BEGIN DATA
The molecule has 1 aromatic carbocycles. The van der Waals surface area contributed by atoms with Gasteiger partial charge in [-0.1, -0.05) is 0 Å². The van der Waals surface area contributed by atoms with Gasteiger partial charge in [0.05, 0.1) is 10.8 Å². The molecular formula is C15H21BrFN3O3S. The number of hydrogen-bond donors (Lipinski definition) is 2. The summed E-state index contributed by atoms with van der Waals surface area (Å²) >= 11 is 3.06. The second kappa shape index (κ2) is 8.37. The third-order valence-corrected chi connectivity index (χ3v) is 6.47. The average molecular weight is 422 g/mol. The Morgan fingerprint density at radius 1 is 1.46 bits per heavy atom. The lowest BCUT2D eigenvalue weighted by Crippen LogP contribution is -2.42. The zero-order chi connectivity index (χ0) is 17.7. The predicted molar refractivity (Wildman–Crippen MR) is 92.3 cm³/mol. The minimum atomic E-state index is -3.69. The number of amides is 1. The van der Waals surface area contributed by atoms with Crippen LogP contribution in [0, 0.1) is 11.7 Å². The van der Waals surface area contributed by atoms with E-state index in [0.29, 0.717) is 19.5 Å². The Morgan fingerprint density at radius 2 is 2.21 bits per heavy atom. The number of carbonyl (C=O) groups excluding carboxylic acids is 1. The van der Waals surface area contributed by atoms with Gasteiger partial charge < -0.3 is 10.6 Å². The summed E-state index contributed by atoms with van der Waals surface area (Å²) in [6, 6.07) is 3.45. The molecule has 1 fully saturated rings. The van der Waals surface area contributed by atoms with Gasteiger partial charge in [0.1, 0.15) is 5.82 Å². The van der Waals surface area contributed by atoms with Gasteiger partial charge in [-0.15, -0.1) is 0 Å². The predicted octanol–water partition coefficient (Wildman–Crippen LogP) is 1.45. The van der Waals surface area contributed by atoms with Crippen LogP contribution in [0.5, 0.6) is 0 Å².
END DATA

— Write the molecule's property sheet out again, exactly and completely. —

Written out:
The molecule has 1 aromatic carbocycles. The van der Waals surface area contributed by atoms with Gasteiger partial charge in [-0.1, -0.05) is 0 Å². The van der Waals surface area contributed by atoms with Gasteiger partial charge in [0.05, 0.1) is 10.8 Å². The molecular formula is C15H21BrFN3O3S. The number of hydrogen-bond donors (Lipinski definition) is 2. The summed E-state index contributed by atoms with van der Waals surface area (Å²) >= 11 is 3.06. The second kappa shape index (κ2) is 8.37. The third-order valence-corrected chi connectivity index (χ3v) is 6.47. The average molecular weight is 422 g/mol. The Morgan fingerprint density at radius 1 is 1.46 bits per heavy atom. The lowest BCUT2D eigenvalue weighted by Crippen LogP contribution is -2.42. The zero-order chi connectivity index (χ0) is 17.7. The predicted molar refractivity (Wildman–Crippen MR) is 92.3 cm³/mol. The minimum atomic E-state index is -3.69. The number of amides is 1. The van der Waals surface area contributed by atoms with Crippen LogP contribution in [0, 0.1) is 11.7 Å². The van der Waals surface area contributed by atoms with E-state index in [0.29, 0.717) is 19.5 Å². The Morgan fingerprint density at radius 2 is 2.21 bits per heavy atom. The number of carbonyl (C=O) groups excluding carboxylic acids is 1. The van der Waals surface area contributed by atoms with Gasteiger partial charge < -0.3 is 10.6 Å². The summed E-state index contributed by atoms with van der Waals surface area (Å²) in [6, 6.07) is 3.45. The molecule has 1 fully saturated rings. The van der Waals surface area contributed by atoms with Gasteiger partial charge in [0.1, 0.15) is 5.82 Å². The van der Waals surface area contributed by atoms with Gasteiger partial charge in [-0.15, -0.1) is 0 Å². The predicted octanol–water partition coefficient (Wildman–Crippen LogP) is 1.45. The van der Waals surface area contributed by atoms with Crippen LogP contribution in [0.5, 0.6) is 0 Å².